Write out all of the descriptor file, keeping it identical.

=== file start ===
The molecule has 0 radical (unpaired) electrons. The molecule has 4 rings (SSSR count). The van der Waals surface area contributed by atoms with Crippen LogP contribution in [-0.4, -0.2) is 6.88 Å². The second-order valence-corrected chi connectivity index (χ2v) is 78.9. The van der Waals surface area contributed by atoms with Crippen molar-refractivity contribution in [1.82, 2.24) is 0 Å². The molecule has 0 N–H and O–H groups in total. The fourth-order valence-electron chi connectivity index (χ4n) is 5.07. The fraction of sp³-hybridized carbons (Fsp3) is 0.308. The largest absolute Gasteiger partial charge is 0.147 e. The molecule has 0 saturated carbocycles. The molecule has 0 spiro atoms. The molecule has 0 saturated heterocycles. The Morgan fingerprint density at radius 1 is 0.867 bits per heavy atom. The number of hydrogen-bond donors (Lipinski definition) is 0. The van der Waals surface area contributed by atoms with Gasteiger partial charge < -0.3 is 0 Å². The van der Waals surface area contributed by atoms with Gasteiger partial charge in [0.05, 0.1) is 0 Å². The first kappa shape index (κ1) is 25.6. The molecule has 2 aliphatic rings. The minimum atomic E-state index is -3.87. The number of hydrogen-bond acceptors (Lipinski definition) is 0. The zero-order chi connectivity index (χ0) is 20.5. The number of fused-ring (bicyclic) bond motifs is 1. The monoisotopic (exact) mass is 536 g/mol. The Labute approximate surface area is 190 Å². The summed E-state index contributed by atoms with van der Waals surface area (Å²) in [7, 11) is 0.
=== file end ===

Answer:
The molecule has 0 radical (unpaired) electrons. The molecule has 4 rings (SSSR count). The van der Waals surface area contributed by atoms with Crippen LogP contribution in [-0.4, -0.2) is 6.88 Å². The second-order valence-corrected chi connectivity index (χ2v) is 78.9. The van der Waals surface area contributed by atoms with Crippen molar-refractivity contribution in [1.82, 2.24) is 0 Å². The molecule has 0 N–H and O–H groups in total. The fourth-order valence-electron chi connectivity index (χ4n) is 5.07. The fraction of sp³-hybridized carbons (Fsp3) is 0.308. The largest absolute Gasteiger partial charge is 0.147 e. The molecule has 0 saturated carbocycles. The molecule has 0 spiro atoms. The molecule has 0 saturated heterocycles. The Morgan fingerprint density at radius 1 is 0.867 bits per heavy atom. The number of hydrogen-bond donors (Lipinski definition) is 0. The van der Waals surface area contributed by atoms with Gasteiger partial charge < -0.3 is 0 Å². The van der Waals surface area contributed by atoms with Gasteiger partial charge in [0.05, 0.1) is 0 Å². The first kappa shape index (κ1) is 25.6. The molecule has 2 aliphatic rings. The minimum atomic E-state index is -3.87. The number of hydrogen-bond acceptors (Lipinski definition) is 0. The zero-order chi connectivity index (χ0) is 20.5. The number of fused-ring (bicyclic) bond motifs is 1. The monoisotopic (exact) mass is 536 g/mol. The Labute approximate surface area is 190 Å². The summed E-state index contributed by atoms with van der Waals surface area (Å²) in [7, 11) is 0.